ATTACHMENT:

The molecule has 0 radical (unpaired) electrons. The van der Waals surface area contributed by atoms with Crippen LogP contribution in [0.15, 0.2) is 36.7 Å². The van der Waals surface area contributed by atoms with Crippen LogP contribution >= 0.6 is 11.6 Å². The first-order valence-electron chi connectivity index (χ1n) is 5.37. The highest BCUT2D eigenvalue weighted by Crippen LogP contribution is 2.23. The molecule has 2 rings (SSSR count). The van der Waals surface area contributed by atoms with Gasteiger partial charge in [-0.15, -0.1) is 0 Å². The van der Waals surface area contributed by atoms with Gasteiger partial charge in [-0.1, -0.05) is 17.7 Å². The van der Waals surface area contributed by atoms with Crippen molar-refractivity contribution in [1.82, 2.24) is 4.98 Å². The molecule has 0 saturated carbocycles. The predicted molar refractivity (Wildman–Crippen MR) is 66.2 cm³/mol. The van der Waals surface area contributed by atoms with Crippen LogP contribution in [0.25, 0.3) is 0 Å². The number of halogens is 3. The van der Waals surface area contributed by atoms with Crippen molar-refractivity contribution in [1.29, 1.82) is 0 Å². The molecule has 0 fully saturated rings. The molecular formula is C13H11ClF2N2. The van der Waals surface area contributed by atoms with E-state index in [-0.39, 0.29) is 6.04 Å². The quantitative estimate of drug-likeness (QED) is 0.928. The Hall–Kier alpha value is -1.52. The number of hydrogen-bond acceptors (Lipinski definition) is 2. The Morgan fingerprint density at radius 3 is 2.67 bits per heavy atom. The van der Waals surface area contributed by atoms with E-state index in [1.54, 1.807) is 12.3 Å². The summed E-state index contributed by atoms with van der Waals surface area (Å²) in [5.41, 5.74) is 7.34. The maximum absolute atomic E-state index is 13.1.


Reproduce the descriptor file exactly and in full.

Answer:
The molecule has 0 radical (unpaired) electrons. The van der Waals surface area contributed by atoms with Crippen LogP contribution in [0.15, 0.2) is 36.7 Å². The van der Waals surface area contributed by atoms with Crippen LogP contribution >= 0.6 is 11.6 Å². The first-order valence-electron chi connectivity index (χ1n) is 5.37. The highest BCUT2D eigenvalue weighted by Crippen LogP contribution is 2.23. The molecule has 2 rings (SSSR count). The van der Waals surface area contributed by atoms with Gasteiger partial charge in [-0.15, -0.1) is 0 Å². The van der Waals surface area contributed by atoms with Gasteiger partial charge in [-0.1, -0.05) is 17.7 Å². The van der Waals surface area contributed by atoms with Crippen molar-refractivity contribution in [1.82, 2.24) is 4.98 Å². The molecule has 0 saturated carbocycles. The predicted molar refractivity (Wildman–Crippen MR) is 66.2 cm³/mol. The van der Waals surface area contributed by atoms with Crippen LogP contribution in [0.25, 0.3) is 0 Å². The number of halogens is 3. The van der Waals surface area contributed by atoms with Crippen molar-refractivity contribution in [1.29, 1.82) is 0 Å². The molecule has 0 fully saturated rings. The molecular formula is C13H11ClF2N2. The van der Waals surface area contributed by atoms with E-state index in [-0.39, 0.29) is 6.04 Å². The quantitative estimate of drug-likeness (QED) is 0.928. The Hall–Kier alpha value is -1.52. The number of hydrogen-bond acceptors (Lipinski definition) is 2. The Morgan fingerprint density at radius 3 is 2.67 bits per heavy atom. The van der Waals surface area contributed by atoms with E-state index in [1.54, 1.807) is 12.3 Å². The summed E-state index contributed by atoms with van der Waals surface area (Å²) in [5.41, 5.74) is 7.34. The maximum absolute atomic E-state index is 13.1.